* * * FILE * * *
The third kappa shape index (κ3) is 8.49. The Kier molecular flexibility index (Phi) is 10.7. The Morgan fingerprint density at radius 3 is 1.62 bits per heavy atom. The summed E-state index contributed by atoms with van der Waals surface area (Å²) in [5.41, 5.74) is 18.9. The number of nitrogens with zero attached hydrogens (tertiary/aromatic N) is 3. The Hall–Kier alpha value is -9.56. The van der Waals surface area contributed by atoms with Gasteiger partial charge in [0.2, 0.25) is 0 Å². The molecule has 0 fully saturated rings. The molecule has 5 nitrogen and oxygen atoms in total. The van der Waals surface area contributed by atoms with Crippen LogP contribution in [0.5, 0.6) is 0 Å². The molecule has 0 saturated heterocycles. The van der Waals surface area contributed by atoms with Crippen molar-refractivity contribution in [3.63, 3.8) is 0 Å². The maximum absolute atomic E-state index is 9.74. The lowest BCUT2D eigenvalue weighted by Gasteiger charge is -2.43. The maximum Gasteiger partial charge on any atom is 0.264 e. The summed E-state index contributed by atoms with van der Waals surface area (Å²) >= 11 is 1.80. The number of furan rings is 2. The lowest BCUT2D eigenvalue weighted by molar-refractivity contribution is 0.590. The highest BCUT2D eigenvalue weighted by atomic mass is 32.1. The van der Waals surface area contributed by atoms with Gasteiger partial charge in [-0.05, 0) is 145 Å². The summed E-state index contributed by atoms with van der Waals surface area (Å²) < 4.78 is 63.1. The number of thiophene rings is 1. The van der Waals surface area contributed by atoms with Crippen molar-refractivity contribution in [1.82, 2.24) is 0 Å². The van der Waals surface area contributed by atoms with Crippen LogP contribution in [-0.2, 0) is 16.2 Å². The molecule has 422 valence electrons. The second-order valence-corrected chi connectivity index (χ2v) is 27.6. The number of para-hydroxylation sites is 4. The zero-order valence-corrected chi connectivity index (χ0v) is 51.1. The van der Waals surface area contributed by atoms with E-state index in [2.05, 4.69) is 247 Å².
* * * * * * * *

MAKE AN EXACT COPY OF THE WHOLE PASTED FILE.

The third kappa shape index (κ3) is 8.49. The Kier molecular flexibility index (Phi) is 10.7. The Morgan fingerprint density at radius 3 is 1.62 bits per heavy atom. The summed E-state index contributed by atoms with van der Waals surface area (Å²) in [5.41, 5.74) is 18.9. The number of nitrogens with zero attached hydrogens (tertiary/aromatic N) is 3. The Hall–Kier alpha value is -9.56. The van der Waals surface area contributed by atoms with Gasteiger partial charge in [0.2, 0.25) is 0 Å². The molecule has 0 fully saturated rings. The molecule has 5 nitrogen and oxygen atoms in total. The van der Waals surface area contributed by atoms with Crippen LogP contribution in [0.5, 0.6) is 0 Å². The molecule has 0 saturated heterocycles. The van der Waals surface area contributed by atoms with Crippen molar-refractivity contribution in [3.63, 3.8) is 0 Å². The maximum absolute atomic E-state index is 9.74. The lowest BCUT2D eigenvalue weighted by Gasteiger charge is -2.43. The maximum Gasteiger partial charge on any atom is 0.264 e. The summed E-state index contributed by atoms with van der Waals surface area (Å²) >= 11 is 1.80. The number of furan rings is 2. The lowest BCUT2D eigenvalue weighted by molar-refractivity contribution is 0.590. The highest BCUT2D eigenvalue weighted by atomic mass is 32.1. The van der Waals surface area contributed by atoms with Gasteiger partial charge in [-0.05, 0) is 145 Å². The summed E-state index contributed by atoms with van der Waals surface area (Å²) < 4.78 is 63.1. The number of thiophene rings is 1. The van der Waals surface area contributed by atoms with Crippen molar-refractivity contribution in [1.82, 2.24) is 0 Å². The van der Waals surface area contributed by atoms with Crippen LogP contribution in [-0.2, 0) is 16.2 Å². The molecule has 422 valence electrons. The second-order valence-corrected chi connectivity index (χ2v) is 27.6. The number of para-hydroxylation sites is 4. The zero-order valence-corrected chi connectivity index (χ0v) is 51.1. The van der Waals surface area contributed by atoms with E-state index in [2.05, 4.69) is 247 Å².